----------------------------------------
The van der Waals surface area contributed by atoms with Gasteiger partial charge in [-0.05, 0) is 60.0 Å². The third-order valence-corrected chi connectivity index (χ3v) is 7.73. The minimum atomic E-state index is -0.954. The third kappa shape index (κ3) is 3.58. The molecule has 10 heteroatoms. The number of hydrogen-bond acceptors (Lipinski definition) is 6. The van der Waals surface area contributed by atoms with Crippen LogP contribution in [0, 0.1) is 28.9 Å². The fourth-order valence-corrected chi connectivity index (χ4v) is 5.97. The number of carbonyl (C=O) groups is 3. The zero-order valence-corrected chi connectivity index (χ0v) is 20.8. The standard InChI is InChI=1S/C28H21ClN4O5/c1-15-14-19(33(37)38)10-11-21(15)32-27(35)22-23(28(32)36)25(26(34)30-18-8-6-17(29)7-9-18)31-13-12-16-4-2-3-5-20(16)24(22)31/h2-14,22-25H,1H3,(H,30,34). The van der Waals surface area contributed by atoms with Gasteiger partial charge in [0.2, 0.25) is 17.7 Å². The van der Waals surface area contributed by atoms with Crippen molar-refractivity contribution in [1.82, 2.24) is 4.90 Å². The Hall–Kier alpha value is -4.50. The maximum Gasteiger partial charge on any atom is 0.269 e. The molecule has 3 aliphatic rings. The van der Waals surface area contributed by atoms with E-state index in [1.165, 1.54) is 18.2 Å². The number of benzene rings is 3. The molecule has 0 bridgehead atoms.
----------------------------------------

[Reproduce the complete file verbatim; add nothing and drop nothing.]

The van der Waals surface area contributed by atoms with Gasteiger partial charge in [-0.05, 0) is 60.0 Å². The third-order valence-corrected chi connectivity index (χ3v) is 7.73. The minimum atomic E-state index is -0.954. The third kappa shape index (κ3) is 3.58. The molecule has 10 heteroatoms. The number of hydrogen-bond acceptors (Lipinski definition) is 6. The van der Waals surface area contributed by atoms with Crippen LogP contribution in [0, 0.1) is 28.9 Å². The fourth-order valence-corrected chi connectivity index (χ4v) is 5.97. The number of carbonyl (C=O) groups is 3. The zero-order valence-corrected chi connectivity index (χ0v) is 20.8. The standard InChI is InChI=1S/C28H21ClN4O5/c1-15-14-19(33(37)38)10-11-21(15)32-27(35)22-23(28(32)36)25(26(34)30-18-8-6-17(29)7-9-18)31-13-12-16-4-2-3-5-20(16)24(22)31/h2-14,22-25H,1H3,(H,30,34). The van der Waals surface area contributed by atoms with Gasteiger partial charge in [0.2, 0.25) is 17.7 Å². The van der Waals surface area contributed by atoms with Crippen molar-refractivity contribution in [1.82, 2.24) is 4.90 Å². The Hall–Kier alpha value is -4.50. The maximum Gasteiger partial charge on any atom is 0.269 e. The molecule has 3 aliphatic rings. The van der Waals surface area contributed by atoms with E-state index in [1.165, 1.54) is 18.2 Å². The number of benzene rings is 3. The molecule has 0 bridgehead atoms.